“The Life” is one of the coolest musicals I saw in the 1990s. Hookers, pimps, and johns in Times Square in the 1970s. Try to top that. My Friend is a moving song, which becomes even more powerful when played in the context of the musical, as two hookers say goodbye to each other.
Song Title: My Friend – 1997 Artist: Pamela Isaacs, Lillias White Genre: Musical Composer: Cy Coleman Lyricist: Ira Gasman Album: The Life
Favourite Lyrics: I guess / We have to say goodbye. / There’s no use to pretend. / But I will always know/ I’ll always know that / you were my friend.
Runners Up: People Magazine • Use What You Got
104 WEDNESDAY 8 OCTOBER 2014
Little Me – Faith Prince
Here’s another song from Cy Coleman. I believe this version of Little Me is campier than others I’ve heard. Unlike the others, this one is not a duet, it’s just Faith Prince and four boys.
Song Title: Little Me – 1962 Artist: Faith Prince Genre: Musical Composer: Cy Coleman Lyricist: Carolyn Leigh Album: Little Me
Favourite Lyrics: When it comes to parlez-vous, / Who could parlez-vous a few? / (With the best of ’em?)
Runners Up: Overture
105 THURSDAY 9 OCTOBER 2014
Closer And Closer And Closer – Gene Wilder, Steven Warner
This song comes from the 1974 movie adaptation of the “Little Prince”, which I only saw when it was released on video in the mid-1980s. It is one of those movies that you know are flawed, but you love anyway; mostly because of the story itself and, specifically the music. In this case, the film’s sophisticated and intellectual score turned out to be Lerner and Loewe’s last collaboration.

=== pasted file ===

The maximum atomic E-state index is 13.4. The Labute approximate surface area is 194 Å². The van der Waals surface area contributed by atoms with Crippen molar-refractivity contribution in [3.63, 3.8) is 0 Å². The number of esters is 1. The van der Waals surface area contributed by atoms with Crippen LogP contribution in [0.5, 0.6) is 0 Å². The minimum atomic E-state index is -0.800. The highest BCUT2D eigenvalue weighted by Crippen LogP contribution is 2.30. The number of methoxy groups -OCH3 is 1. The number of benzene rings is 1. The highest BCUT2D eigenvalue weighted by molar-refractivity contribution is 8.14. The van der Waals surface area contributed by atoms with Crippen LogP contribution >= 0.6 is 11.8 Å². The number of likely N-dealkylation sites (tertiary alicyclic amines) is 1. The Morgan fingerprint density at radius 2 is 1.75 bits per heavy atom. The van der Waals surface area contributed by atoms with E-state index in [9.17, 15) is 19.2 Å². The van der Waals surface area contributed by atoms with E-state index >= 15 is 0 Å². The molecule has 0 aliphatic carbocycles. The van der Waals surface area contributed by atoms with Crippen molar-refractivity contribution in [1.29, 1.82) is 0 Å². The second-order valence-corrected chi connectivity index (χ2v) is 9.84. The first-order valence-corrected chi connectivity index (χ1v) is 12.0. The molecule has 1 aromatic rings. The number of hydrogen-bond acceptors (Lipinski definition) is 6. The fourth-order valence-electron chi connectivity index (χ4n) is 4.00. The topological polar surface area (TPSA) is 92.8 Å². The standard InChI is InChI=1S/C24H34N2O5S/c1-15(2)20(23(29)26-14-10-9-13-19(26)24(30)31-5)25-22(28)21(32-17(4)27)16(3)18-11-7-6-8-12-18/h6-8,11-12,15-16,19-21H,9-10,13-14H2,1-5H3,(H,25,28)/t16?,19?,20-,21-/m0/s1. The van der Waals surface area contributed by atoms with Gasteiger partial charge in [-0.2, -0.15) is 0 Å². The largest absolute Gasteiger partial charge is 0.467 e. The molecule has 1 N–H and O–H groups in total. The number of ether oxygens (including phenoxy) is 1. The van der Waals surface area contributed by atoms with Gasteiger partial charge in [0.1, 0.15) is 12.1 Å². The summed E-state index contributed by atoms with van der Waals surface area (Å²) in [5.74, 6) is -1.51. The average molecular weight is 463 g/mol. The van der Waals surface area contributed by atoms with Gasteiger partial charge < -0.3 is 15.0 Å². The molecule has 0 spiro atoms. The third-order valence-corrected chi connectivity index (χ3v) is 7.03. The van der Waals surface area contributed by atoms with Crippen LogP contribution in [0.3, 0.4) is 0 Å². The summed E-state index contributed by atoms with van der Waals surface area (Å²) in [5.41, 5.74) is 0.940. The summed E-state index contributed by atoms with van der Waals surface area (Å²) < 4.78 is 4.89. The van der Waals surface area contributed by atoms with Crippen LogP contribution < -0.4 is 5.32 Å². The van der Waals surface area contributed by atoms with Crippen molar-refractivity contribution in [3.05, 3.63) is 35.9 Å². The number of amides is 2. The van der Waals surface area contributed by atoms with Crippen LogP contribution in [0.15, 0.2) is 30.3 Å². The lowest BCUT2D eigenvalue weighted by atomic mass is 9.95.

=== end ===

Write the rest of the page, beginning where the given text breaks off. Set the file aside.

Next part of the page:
Do I need to go into details about Antoine de Saint Exupery’s “The Little Prince” storyline? Probably not, but just in case “Le Petit Prince” tells the story of a fortuitous encounter between a travelling young Prince from an asteroid and a pilot stranded in the Sahara Desert.
Among the characters the Little Prince has met on his travels, there’s a Fox, who longs for someone to tame him. In the movie, Closer And Closer And Closer is the song the Fox uses to tell the Little Prince the rules they’ll have to follow in order to become friends and have a relationship.
I had a professor who would describe the Fox as controlling, needy and high maintenance. Although I didn’t agree with him at the time, I can appreciate now what he meant by it. Still, it is a very touching moment in the movie, poignantly performed by Gene Wilder and Steven Warner.
Song Title: Closer And Closer And Closer – 1974 Artist: Gene Wilder, Steven Warner Genre: Soundtrack Composer: Frederick Loewe Lyricist: Alan Jay Lerner Album: Little Prince
Favourite Lyrics: And then one day / There’ll come a day / A Christmas eve / Midsummer day /A moment when / Right there and then / We’re gonna touch
Runners Up: I’ve Got Your Number • Here’s To Us • Overture • I Need Air • Little Prince • Snake In The Grass • Finale: Little Prince • Theme from The Deep (Down, Deep Inside) • Don’t Rain on My Parade (Live) • Sorry I Asked • Seeing Things • Stepping Out • I Wanna Get Into The Act • Men’s Medley